Long story short, I succeeded at hacking the game plot script and could enjoy the game again. It would be a perfect time for the happy end, perhaps, but the whole "fix the quest scripts to allow continuing playing the game" meta-quest spawned even new set of quests in different layers of reality.

The first quest was about learning how the DA Toolset works, getting insight into the tools and workflow which developers used to produce this great game, examining its strengths and weaknesses. Very useful experience.

But there was another thing, which somewhat stroke me. In the process of digging the scripts I've got the impression that the script code structure is quite a bit more complicated than it could be. The logical deadlock bug in the scripts, mentioned above, turned out to be not as surprising as one would expect, given that author had to anticipate the combinatorial explosion of all the many possible developments in the plot, and the language used for that did not seem helping much in that... and I wonder how much QA efforts and bugfixes  it needed before getting into the shippable state.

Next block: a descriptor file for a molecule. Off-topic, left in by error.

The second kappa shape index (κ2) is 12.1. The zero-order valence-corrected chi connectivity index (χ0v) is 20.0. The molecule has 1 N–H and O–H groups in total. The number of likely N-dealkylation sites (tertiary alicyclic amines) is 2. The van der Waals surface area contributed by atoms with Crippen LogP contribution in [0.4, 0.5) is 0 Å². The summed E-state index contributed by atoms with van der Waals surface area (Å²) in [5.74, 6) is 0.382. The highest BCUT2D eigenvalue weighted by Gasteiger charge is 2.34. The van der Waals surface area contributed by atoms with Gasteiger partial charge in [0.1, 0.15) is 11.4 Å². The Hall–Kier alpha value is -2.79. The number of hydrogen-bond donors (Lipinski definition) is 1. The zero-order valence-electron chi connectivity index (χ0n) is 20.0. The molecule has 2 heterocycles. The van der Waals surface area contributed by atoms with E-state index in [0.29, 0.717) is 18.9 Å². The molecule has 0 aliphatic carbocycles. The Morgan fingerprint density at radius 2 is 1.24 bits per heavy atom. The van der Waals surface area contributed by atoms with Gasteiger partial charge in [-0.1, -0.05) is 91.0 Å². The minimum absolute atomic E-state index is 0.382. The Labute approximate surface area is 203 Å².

This another meta-quest was about understanding the current state of higher-level game programming DSLs (aka "game scripting languages"), which in turn made me also sidetracked into such side-quests as trying to learn about the Prolog programming language, semantic networks and what else... but I digress.

In case of Dragon Age, the scripting language has a simple C-like structure, and workflow in scripts is centered around events coming from the engine and other scripts.